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A Revolutionary Governor-General? The Grenada Crisis of 1983

  • Peter Fraser
Part of the Cambridge Commonwealth Series book series (CAMCOM)

Abstract

On 19 October 1983, amidst an internecine party strife, the Prime Minister of Grenada was murdered. Six days later the island was invaded, largely by US troops. They soon arrested the Prime Minister’s opponents, and the island was then without a government. Into this breach stepped the Governor-General, Sir Paul Scoon. Using the undoubted final reserve powers of his office he assumed full executive and legislative authority in the country. Thereafter, however, he had to find the best way of relinquishing this. In the end, in December 1984, after new elections, a new government was installed and the Governor-General reverted to his more ordinary role.

Keywords

Prime Minister Central Committee Mass Organisation Party Member Legislative Power 
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Notes

  1. 1.
    Kai P. Schoenhals and Richard A. Melanson Revolution and Intervention in Grenada: The New Jewel Movement, the United States, and the Caribbean (Boulder: Westview Press 1985), W. Richard Jacobs and Ian Jacobs Grenada: The Route to Revolution (Havana: Casa de las Americas 1980), and Tony Thorndike Grenada: Politics, Economics and Society (London: Frances Pinter 1985) deal with the Gairy period.Google Scholar
  2. 2.
    Maurice Bishop Selected Speeches 1979–1981 ed. Didacus Jules and Don Rojas (Havana: Casa de las Americas (1982) pp. 12 & 15 et seq.Google Scholar
  3. 3.
    Interview of 15 July 1980, reprinted in Steve Clark Grenada: A Workers’ and Farmers’ Government with a Revolutionary Proletarian Leadership (New York: Pathfinder Press 1980) p. 29.Google Scholar
  4. 4.
    Chris Searle Grenada: The Struggle against Destabilization (London: Writers and Readers 1983) pp. 40–41.Google Scholar
  5. 13.
    Cathy Sunshine & Philip Wheaton Death of a Revolution: An Analysis of the Grenadian Tragedy and the US Invasion (Washington, D.C.: Epica 1984) p. 9.Google Scholar
  6. 14.
    The Grenada Papers ed. Paul Seabury & Walter McDougall (San Francisco: Institute for Contemporary Studies 1984) p. 73.Google Scholar
  7. 15.
    Trevor Munroe Grenada Revolution, Counter Revolution (Kingston: Vanguard 1983) p. 1.15 stresses this achievement.Google Scholar
  8. 20.
    Gregory Sanford & Richard Vigilante Grenada: The Untold Story (Lanham: Madison Books 1984) pp. 31–33.Google Scholar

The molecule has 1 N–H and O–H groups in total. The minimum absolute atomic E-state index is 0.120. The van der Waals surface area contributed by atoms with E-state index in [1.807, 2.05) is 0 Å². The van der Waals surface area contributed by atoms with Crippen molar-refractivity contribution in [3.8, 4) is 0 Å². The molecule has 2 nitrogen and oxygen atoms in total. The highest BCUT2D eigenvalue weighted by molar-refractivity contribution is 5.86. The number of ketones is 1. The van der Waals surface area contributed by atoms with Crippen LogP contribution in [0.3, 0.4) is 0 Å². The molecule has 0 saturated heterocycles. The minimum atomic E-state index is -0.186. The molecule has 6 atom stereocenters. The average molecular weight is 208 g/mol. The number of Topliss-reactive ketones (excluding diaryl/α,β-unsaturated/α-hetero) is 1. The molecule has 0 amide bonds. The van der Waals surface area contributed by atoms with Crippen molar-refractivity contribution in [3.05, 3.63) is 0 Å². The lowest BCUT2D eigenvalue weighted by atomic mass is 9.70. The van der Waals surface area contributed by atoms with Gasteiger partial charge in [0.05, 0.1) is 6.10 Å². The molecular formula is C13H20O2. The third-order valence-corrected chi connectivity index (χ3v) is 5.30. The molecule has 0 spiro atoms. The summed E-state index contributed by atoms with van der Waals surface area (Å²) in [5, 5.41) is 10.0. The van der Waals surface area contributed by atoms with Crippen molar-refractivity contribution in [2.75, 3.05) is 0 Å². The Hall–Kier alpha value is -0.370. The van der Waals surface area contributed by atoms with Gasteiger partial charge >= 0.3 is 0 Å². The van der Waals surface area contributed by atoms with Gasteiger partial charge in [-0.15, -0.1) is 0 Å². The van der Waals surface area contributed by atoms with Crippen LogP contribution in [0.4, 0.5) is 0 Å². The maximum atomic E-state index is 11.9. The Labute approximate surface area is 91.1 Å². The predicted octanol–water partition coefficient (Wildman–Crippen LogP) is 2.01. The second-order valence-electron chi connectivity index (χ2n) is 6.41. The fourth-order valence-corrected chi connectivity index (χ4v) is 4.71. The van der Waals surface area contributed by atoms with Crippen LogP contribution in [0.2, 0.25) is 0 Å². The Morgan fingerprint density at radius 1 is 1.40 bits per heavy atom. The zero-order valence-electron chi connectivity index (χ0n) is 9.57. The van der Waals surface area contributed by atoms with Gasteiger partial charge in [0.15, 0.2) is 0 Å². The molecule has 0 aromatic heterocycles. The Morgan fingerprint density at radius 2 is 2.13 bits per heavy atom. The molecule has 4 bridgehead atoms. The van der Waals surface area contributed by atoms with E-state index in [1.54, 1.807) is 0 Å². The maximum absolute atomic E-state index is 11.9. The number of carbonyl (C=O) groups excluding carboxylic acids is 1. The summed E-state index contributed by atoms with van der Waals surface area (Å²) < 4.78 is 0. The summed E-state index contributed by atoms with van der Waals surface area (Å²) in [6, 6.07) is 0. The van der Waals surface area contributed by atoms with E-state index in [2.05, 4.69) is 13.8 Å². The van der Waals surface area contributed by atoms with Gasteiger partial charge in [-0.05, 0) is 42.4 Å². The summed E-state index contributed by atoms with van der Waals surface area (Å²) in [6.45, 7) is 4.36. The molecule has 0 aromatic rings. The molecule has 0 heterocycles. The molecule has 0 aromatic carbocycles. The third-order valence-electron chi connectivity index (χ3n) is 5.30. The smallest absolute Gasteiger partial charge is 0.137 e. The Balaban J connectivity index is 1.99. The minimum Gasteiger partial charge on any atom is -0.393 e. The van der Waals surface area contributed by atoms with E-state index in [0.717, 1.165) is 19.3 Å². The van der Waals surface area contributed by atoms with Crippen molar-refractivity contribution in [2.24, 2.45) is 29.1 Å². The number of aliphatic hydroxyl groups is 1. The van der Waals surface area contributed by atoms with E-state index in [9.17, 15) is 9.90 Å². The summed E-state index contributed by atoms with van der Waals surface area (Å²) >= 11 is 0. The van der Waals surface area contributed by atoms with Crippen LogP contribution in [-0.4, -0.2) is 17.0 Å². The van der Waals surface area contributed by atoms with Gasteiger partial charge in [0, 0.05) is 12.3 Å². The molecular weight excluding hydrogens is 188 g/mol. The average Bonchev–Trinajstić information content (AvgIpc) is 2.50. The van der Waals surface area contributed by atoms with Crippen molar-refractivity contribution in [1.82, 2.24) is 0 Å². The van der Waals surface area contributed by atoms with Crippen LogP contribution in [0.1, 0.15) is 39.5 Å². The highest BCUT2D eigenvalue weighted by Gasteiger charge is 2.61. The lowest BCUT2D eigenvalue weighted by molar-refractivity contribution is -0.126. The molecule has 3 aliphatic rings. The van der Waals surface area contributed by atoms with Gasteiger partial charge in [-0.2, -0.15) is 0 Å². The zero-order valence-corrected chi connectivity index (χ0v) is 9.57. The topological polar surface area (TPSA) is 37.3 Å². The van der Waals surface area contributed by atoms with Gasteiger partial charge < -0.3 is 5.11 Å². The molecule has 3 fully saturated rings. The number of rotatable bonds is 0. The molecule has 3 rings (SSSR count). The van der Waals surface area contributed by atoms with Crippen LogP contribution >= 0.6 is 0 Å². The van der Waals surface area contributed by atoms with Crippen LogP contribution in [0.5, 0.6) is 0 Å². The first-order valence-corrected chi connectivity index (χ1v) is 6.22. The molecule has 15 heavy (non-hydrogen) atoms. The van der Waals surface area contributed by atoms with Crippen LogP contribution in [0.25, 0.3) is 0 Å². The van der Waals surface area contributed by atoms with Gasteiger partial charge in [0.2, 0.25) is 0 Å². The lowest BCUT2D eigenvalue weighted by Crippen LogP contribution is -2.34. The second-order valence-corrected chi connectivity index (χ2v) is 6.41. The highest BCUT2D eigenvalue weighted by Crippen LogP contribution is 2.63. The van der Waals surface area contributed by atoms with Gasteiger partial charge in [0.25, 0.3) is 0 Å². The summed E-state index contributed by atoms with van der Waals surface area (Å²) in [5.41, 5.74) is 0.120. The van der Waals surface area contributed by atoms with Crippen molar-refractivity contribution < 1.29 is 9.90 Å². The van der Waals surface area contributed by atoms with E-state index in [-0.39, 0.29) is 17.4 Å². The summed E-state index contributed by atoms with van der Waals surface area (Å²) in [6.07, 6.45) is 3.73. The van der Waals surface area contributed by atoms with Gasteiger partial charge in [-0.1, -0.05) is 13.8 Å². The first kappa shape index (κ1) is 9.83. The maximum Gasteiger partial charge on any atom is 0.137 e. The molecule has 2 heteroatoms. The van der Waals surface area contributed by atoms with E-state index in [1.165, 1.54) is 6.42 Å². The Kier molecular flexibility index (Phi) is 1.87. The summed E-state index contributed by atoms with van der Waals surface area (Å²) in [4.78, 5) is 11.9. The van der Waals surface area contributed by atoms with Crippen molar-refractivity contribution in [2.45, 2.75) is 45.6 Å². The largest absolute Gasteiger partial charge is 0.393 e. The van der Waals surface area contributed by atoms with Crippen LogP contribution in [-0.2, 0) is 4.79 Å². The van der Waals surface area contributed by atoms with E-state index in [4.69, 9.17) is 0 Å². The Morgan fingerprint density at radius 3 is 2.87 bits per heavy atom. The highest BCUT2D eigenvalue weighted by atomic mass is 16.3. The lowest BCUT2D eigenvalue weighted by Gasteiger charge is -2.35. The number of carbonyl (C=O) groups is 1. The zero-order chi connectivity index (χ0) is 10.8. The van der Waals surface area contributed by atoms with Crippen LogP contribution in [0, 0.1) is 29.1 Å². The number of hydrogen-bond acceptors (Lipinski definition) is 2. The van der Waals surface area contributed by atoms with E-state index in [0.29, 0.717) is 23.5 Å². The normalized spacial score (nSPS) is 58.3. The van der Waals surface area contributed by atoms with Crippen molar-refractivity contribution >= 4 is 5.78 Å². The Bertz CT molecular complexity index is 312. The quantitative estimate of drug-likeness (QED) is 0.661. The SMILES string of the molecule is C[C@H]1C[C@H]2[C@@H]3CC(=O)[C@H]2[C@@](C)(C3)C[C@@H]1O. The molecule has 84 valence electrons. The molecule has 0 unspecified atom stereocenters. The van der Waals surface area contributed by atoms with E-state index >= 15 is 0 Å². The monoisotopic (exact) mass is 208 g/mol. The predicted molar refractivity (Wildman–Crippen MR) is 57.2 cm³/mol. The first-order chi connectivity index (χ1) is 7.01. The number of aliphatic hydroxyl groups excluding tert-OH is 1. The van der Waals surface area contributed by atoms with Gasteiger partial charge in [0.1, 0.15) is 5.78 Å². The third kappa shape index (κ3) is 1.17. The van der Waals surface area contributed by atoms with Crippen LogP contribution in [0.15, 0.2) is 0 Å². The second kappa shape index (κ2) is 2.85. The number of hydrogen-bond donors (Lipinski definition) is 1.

9. 29.
    Munroe pp. 100–101; Anthony Payne, Paul Sutton and Tony Thorndike, Grenada Revolution and Invasion (London: Crom Helm 1984) pp. 132–133.Google Scholar
  10. 30.
    Grenada: The World Against the Crime (Havana: Editorial de Ciencias Sociales 1983) pp. 9–10.Google Scholar
  11. 34.
    ‘Extraordinary General Meeting of full members of the NJM, Caribbean Review 12(4) 1983, p. 58.Google Scholar
  12. 41.
    Hudson Austin quoted in The Grenada Newsletter 14(13) 9 August 1986 p. 5; Coard p. 84.Google Scholar
  13. 43.
    For details Tony Gifford The Grenada Murder Trial No Case for Hanging An Analysis (London: Committee for Human Rights in Grenada 1987) and Ian Ramsay ‘Some Aspects of the Constitutional Problems of the Grenada 18 Trial’ (typescript).Google Scholar
  14. 44.
    Sanford & Seabury adopt the first; most of the defendants the second (Schoenhals inclines towards this line); Hugh O’Shaughnessy Grenada: Revolution, Invasion and Aftermath (London: Sphere 1984) chooses the third; the defendants and Schoenhals stress the fourth. Thorndike and Schoenhals provide the most nuanced explanations.Google Scholar
  15. 47.
    Sir Fred Phillips West Indian Constitutions: Post-Independence Reforms (New York: Oceana 1985) pp. 310–311.Google Scholar
  16. 58.
    William C. Gilmore The Grenada Intervention Analysis and Documentation (London: Mansell 1984) p. 95.Google Scholar
  17. 61.
    Fitzroy Ambursley & Keith Dunkerley Grenada: Whose Freedom? (London: Latin American Bureau 1984) pp. 87–88.CrossRefGoogle Scholar

Copyright information

© D. A. Low 1988

Authors and Affiliations

  • Peter Fraser

There are no affiliations available

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